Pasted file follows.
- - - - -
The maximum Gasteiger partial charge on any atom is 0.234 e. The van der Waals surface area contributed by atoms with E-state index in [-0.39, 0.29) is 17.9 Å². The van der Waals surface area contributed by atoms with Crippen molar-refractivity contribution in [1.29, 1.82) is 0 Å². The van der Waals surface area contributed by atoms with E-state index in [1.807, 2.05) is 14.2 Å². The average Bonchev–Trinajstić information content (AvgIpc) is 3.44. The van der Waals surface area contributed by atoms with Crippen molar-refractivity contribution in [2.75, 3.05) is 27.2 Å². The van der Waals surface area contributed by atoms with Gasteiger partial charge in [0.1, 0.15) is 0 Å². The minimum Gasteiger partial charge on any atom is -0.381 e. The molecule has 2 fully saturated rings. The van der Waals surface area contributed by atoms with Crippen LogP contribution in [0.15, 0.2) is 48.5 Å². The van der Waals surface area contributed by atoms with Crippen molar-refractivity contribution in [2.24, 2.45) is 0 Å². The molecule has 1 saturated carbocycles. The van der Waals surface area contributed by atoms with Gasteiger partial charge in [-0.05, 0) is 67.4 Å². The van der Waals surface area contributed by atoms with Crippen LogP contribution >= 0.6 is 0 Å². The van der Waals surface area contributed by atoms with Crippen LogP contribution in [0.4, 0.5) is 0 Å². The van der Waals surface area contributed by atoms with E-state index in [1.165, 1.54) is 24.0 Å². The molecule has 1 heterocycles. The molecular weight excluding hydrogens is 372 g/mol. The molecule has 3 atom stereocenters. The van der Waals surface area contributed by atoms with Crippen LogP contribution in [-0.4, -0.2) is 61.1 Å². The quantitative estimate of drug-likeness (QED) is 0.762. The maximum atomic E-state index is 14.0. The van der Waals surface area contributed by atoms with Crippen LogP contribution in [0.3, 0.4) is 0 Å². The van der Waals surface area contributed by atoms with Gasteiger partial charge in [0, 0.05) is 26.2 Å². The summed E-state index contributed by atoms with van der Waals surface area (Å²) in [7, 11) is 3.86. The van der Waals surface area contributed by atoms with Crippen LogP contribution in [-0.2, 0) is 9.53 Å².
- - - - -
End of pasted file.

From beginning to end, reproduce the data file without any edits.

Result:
The maximum Gasteiger partial charge on any atom is 0.234 e. The van der Waals surface area contributed by atoms with E-state index in [-0.39, 0.29) is 17.9 Å². The van der Waals surface area contributed by atoms with Crippen molar-refractivity contribution in [1.29, 1.82) is 0 Å². The van der Waals surface area contributed by atoms with E-state index in [1.807, 2.05) is 14.2 Å². The average Bonchev–Trinajstić information content (AvgIpc) is 3.44. The van der Waals surface area contributed by atoms with Crippen molar-refractivity contribution in [2.75, 3.05) is 27.2 Å². The van der Waals surface area contributed by atoms with Gasteiger partial charge in [0.1, 0.15) is 0 Å². The minimum Gasteiger partial charge on any atom is -0.381 e. The molecule has 2 fully saturated rings. The van der Waals surface area contributed by atoms with Crippen LogP contribution in [0.15, 0.2) is 48.5 Å². The van der Waals surface area contributed by atoms with Crippen molar-refractivity contribution in [2.24, 2.45) is 0 Å². The molecule has 1 saturated carbocycles. The van der Waals surface area contributed by atoms with Gasteiger partial charge in [-0.05, 0) is 67.4 Å². The van der Waals surface area contributed by atoms with Crippen LogP contribution >= 0.6 is 0 Å². The van der Waals surface area contributed by atoms with Crippen LogP contribution in [0.4, 0.5) is 0 Å². The van der Waals surface area contributed by atoms with E-state index in [1.165, 1.54) is 24.0 Å². The molecule has 1 heterocycles. The molecular weight excluding hydrogens is 372 g/mol. The molecule has 3 atom stereocenters. The van der Waals surface area contributed by atoms with Crippen LogP contribution in [-0.4, -0.2) is 61.1 Å². The quantitative estimate of drug-likeness (QED) is 0.762. The maximum atomic E-state index is 14.0. The van der Waals surface area contributed by atoms with Crippen LogP contribution in [0.3, 0.4) is 0 Å². The van der Waals surface area contributed by atoms with Gasteiger partial charge in [0, 0.05) is 26.2 Å². The summed E-state index contributed by atoms with van der Waals surface area (Å²) in [7, 11) is 3.86. The van der Waals surface area contributed by atoms with Crippen LogP contribution in [-0.2, 0) is 9.53 Å².